Southern Baptists among evangelical leaders pressing Trump on racism issues

Southern Baptists among evangelical leaders pressing Trump on racism issues

By Yonat Shimron

Religion News Service

A who’s who of Southern Baptist leaders and some other evangelicals have written a letter to President Trump calling on him to do more to condemn white supremacists.

It was a particularly strong critique from a constituency that voted for him in overwhelming numbers.

“We request upon you to join with many other political and religious leaders to proclaim with one voice that the ‘alt-right’ is racist, evil, and antithetical to a well-ordered, peaceful society,” reads the letter first published by CNN.

The signers — including Southern Baptist Convention President Steve Gaines, former SBC President Fred Luter, and prominent African-American evangelical leaders T.D. Jakes and Tony Evans — reproach Trump for failing to speak out against the so-called alt-right.

“This movement has escaped your disapproval,” the letter reads.

Without naming names, it further states: “It concerned many of us when three people associated with the alt-right movement were given jobs in the White House.”

The letter comes more than a month after one person was killed and 19 were hurt when a speeding car driven by a white supremacist slammed into a throng of counter-protesters in Charlottesville, Va. Two Virginia State Patrol troopers were killed in a helicopter crash as they were responding to the clashes.

While Trump initially condemned the violence and renounced “white nationalists, white supremacists, the Ku Klux Klan, neo-Nazis and other hate groups” he later said there were “some very fine people” on both sides of the demonstration.

None of Trump’s evangelical advisers — who have met with the president on numerous occasions and, with the exception of one member who stepped down, have shown unwavering support and confidence in Trump — signed the letter.

A black pastor and a white seminary executive  — both Southern Baptists — drafted the letter. The Rev. Dwight McKissic, pastor of Cornerstone Baptist Church in Arlington, Texas, and Keith Whitfield, vice president for academic administration at Southeastern Baptist Theological Seminary in Wake Forest, N.C., wrote and revised the letter with feedback from other signers before sending it out on Thursday (Sept. 28).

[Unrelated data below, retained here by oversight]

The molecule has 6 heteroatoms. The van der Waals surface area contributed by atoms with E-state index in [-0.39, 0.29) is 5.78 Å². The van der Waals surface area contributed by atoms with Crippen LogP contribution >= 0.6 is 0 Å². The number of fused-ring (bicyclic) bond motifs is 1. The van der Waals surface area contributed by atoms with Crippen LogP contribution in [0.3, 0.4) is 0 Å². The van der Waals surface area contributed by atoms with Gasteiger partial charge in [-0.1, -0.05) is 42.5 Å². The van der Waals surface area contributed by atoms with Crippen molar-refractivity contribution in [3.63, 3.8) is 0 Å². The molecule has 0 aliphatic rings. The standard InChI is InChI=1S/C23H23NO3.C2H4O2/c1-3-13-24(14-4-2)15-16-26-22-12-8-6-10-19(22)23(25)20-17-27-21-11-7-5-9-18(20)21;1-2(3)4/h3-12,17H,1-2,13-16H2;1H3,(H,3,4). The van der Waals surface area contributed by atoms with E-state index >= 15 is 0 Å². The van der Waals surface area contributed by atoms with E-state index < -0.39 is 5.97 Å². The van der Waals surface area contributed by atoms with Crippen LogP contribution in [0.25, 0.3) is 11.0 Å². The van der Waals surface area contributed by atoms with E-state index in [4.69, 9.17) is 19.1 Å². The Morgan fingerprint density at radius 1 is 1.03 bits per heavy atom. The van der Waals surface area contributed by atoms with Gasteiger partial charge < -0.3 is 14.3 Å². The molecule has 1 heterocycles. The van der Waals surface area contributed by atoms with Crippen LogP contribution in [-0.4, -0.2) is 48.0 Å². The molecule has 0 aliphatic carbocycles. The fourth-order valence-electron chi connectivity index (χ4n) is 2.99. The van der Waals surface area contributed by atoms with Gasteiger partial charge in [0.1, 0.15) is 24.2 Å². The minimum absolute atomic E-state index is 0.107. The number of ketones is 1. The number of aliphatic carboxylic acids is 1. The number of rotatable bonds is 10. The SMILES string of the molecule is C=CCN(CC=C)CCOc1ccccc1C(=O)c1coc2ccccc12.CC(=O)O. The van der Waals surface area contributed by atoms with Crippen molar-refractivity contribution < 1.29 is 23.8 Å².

Danny Akin, president of Southeastern, said he was glad to sign on when asked.

“I believe that God created all persons in his image,” Akin said. “Any inkling of racial superiority with any ethnic group I find totally distasteful, unacceptable and contrary to the very nature of how God made human beings.”

The letter concludes by imploring Trump to do more to unify a fractured nation.

“Our country desperately needs unifying leadership again,” their letter reads. “We need you, President Trump, to lead us in such an effort. America needs your voice and your convictions to defeat racist ideologies and movements in every form that they present themselves. America is profoundly fractured and divided. We are praying, and call upon God’s people to humble themselves and pray that you would take the bold and moral step to denounce the alt-right.”

Ed Stetzer, a Southern Baptist and the executive director of the Billy Graham Center at Wheaton College in Illinois, said Southern Baptists may have overwhelmingly voted for Trump, but they dislike his association with white supremacists.

Stetzer pointed out that at the SBC’s annual meeting in June, the denomination adopted a statement denouncing “alt-right white supremacy,” calling it “antithetical to the Gospel of Jesus Christ.”

“You can’t get Southern Baptists to agree on the color of the carpet,” Stetzer said. “When they actually agree on the alt-right being specifically denounced at an annual meeting of the Southern Baptist Convention, that’s pretty united.”

Still, two prominent Southern Baptists who have been uncritical champions of the president — Robert Jeffress, pastor of First Baptist Dallas; Jack Graham, pastor of Prestonwood Baptist Church in Plano, Texas — were not among the signers.

Editor’s Note — This story originally ran on